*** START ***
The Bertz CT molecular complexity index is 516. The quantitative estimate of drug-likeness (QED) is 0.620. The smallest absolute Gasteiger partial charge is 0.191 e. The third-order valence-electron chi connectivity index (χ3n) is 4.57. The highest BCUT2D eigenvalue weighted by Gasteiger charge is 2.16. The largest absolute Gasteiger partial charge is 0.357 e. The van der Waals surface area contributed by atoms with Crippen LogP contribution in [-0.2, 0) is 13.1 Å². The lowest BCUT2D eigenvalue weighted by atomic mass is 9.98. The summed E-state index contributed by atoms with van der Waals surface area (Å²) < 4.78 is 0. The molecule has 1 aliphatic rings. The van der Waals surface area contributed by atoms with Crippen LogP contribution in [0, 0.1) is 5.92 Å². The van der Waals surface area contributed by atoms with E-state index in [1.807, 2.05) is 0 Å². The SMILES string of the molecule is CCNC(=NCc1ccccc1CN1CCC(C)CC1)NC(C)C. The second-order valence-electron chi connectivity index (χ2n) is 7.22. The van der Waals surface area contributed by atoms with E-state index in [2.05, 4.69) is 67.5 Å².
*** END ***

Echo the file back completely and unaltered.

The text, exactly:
The Bertz CT molecular complexity index is 516. The quantitative estimate of drug-likeness (QED) is 0.620. The smallest absolute Gasteiger partial charge is 0.191 e. The third-order valence-electron chi connectivity index (χ3n) is 4.57. The highest BCUT2D eigenvalue weighted by Gasteiger charge is 2.16. The largest absolute Gasteiger partial charge is 0.357 e. The van der Waals surface area contributed by atoms with Crippen LogP contribution in [-0.2, 0) is 13.1 Å². The lowest BCUT2D eigenvalue weighted by atomic mass is 9.98. The summed E-state index contributed by atoms with van der Waals surface area (Å²) < 4.78 is 0. The molecule has 1 aliphatic rings. The van der Waals surface area contributed by atoms with Crippen LogP contribution in [0, 0.1) is 5.92 Å². The van der Waals surface area contributed by atoms with E-state index in [1.807, 2.05) is 0 Å². The SMILES string of the molecule is CCNC(=NCc1ccccc1CN1CCC(C)CC1)NC(C)C. The second-order valence-electron chi connectivity index (χ2n) is 7.22. The van der Waals surface area contributed by atoms with E-state index in [2.05, 4.69) is 67.5 Å².